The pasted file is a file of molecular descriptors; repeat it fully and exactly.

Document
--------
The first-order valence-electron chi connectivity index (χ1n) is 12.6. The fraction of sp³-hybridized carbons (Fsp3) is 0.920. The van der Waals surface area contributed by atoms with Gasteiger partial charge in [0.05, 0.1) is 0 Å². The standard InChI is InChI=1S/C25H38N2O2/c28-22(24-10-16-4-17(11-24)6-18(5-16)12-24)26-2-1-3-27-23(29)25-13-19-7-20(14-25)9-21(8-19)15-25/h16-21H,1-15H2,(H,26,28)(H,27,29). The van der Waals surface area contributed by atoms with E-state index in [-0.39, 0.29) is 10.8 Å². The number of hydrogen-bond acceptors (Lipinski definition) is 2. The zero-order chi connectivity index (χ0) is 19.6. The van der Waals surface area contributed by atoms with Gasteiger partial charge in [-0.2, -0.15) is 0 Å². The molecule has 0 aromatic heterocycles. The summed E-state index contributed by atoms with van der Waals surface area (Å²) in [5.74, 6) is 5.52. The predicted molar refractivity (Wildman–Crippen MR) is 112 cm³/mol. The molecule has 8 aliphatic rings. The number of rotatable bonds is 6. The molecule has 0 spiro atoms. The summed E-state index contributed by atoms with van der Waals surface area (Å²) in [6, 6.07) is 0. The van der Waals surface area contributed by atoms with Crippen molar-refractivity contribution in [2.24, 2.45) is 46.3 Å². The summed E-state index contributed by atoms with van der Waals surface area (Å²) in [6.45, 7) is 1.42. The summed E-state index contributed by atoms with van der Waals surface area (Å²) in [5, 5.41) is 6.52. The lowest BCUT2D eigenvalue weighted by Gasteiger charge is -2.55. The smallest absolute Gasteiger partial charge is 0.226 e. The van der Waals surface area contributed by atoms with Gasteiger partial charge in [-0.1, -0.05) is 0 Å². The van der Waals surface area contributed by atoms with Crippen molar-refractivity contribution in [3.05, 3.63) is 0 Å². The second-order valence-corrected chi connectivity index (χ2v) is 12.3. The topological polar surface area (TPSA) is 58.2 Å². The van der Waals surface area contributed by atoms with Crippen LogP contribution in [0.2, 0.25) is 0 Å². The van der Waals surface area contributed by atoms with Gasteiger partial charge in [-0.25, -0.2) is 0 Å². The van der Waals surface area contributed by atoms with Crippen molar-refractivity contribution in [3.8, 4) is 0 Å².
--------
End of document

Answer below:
The first-order valence-electron chi connectivity index (χ1n) is 12.6. The fraction of sp³-hybridized carbons (Fsp3) is 0.920. The van der Waals surface area contributed by atoms with Gasteiger partial charge in [0.05, 0.1) is 0 Å². The standard InChI is InChI=1S/C25H38N2O2/c28-22(24-10-16-4-17(11-24)6-18(5-16)12-24)26-2-1-3-27-23(29)25-13-19-7-20(14-25)9-21(8-19)15-25/h16-21H,1-15H2,(H,26,28)(H,27,29). The van der Waals surface area contributed by atoms with E-state index in [-0.39, 0.29) is 10.8 Å². The number of hydrogen-bond acceptors (Lipinski definition) is 2. The zero-order chi connectivity index (χ0) is 19.6. The van der Waals surface area contributed by atoms with Gasteiger partial charge in [-0.2, -0.15) is 0 Å². The molecule has 0 aromatic heterocycles. The summed E-state index contributed by atoms with van der Waals surface area (Å²) in [5.74, 6) is 5.52. The predicted molar refractivity (Wildman–Crippen MR) is 112 cm³/mol. The molecule has 8 aliphatic rings. The number of rotatable bonds is 6. The molecule has 0 spiro atoms. The summed E-state index contributed by atoms with van der Waals surface area (Å²) in [6, 6.07) is 0. The van der Waals surface area contributed by atoms with Crippen molar-refractivity contribution in [2.24, 2.45) is 46.3 Å². The summed E-state index contributed by atoms with van der Waals surface area (Å²) in [6.45, 7) is 1.42. The summed E-state index contributed by atoms with van der Waals surface area (Å²) in [5, 5.41) is 6.52. The lowest BCUT2D eigenvalue weighted by Gasteiger charge is -2.55. The smallest absolute Gasteiger partial charge is 0.226 e. The van der Waals surface area contributed by atoms with Gasteiger partial charge in [-0.1, -0.05) is 0 Å². The van der Waals surface area contributed by atoms with Crippen molar-refractivity contribution in [3.05, 3.63) is 0 Å². The second-order valence-corrected chi connectivity index (χ2v) is 12.3. The topological polar surface area (TPSA) is 58.2 Å². The van der Waals surface area contributed by atoms with Crippen LogP contribution in [0.2, 0.25) is 0 Å². The van der Waals surface area contributed by atoms with Gasteiger partial charge in [-0.25, -0.2) is 0 Å². The van der Waals surface area contributed by atoms with Crippen molar-refractivity contribution in [3.8, 4) is 0 Å².